TOPEKA, Kan. (KSNT) — A Kansas bill would make it illegal to discriminate based on hair texture or style. The Crown Act stands for “Creating a Respectful and Open World for Natural hair”. The goal of the act is to prevent discrimination based on hair in schools, sports and the workplace.
Democratic Senator Oletha Faust-Goudeau introduced the bill to the Kansas Senate after hearing stories of discrimination in Kansas and across the country.
“Individuals were fired from their job because of the texture and the style of their hair, their natural hair,” said Senator Faust-Goudeau.
The Senator also points specifically to a story that made national news in 2018 when a high school wrestler was forced to cut his dreadlocks, in the school gym, in order to compete.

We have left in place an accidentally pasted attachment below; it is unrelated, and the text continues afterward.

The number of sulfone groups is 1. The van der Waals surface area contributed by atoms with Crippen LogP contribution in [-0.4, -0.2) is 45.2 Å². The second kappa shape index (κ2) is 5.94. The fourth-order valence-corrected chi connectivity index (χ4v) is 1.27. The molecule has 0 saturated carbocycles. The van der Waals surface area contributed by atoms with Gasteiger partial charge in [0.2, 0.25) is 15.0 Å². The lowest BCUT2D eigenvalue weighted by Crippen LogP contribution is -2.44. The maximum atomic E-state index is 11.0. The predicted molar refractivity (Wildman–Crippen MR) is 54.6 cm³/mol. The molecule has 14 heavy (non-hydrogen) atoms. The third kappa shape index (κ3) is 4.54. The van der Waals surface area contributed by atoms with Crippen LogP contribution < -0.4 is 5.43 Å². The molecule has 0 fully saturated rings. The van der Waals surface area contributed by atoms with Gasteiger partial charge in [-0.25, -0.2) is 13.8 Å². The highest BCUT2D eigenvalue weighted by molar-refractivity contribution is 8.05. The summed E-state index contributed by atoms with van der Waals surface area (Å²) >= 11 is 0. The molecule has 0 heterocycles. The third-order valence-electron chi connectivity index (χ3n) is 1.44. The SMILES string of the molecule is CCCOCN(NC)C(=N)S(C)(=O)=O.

Essence Dickinson from Wichita says she grew up feeling her hair wasn’t good enough.
“It was just ingrained in my head that much that my hair wasn’t as good as someone who had straight hair,” she said.
Dickinson says she would spend hours every day straightening her naturally thick, curly hair. Now, as an adult, she feels uncomfortable going to job interviews with her natural hair.
“They’re not seeing the resume, they’re not seeing the skills, they’re not seeing the qualifications — they’re just simply looking at the hair and saying, ‘oh well, this isn’t professional,'” added Dickinson.
Senator Faust-Goudeau said, “They have a right to look the way that they look or wear their hair the way that it naturally grows.”
Both Senator Faust-Goudeau and Dickinson say they are disappointed that this discrimination still takes place.
“I think that in 2020 that shouldn’t be the case anymore,” said Dickinson.
The Crown Act bill will be discussed at the Committee for Federal and State Affairs on Tuesday, January 28 at 10:30 a.m.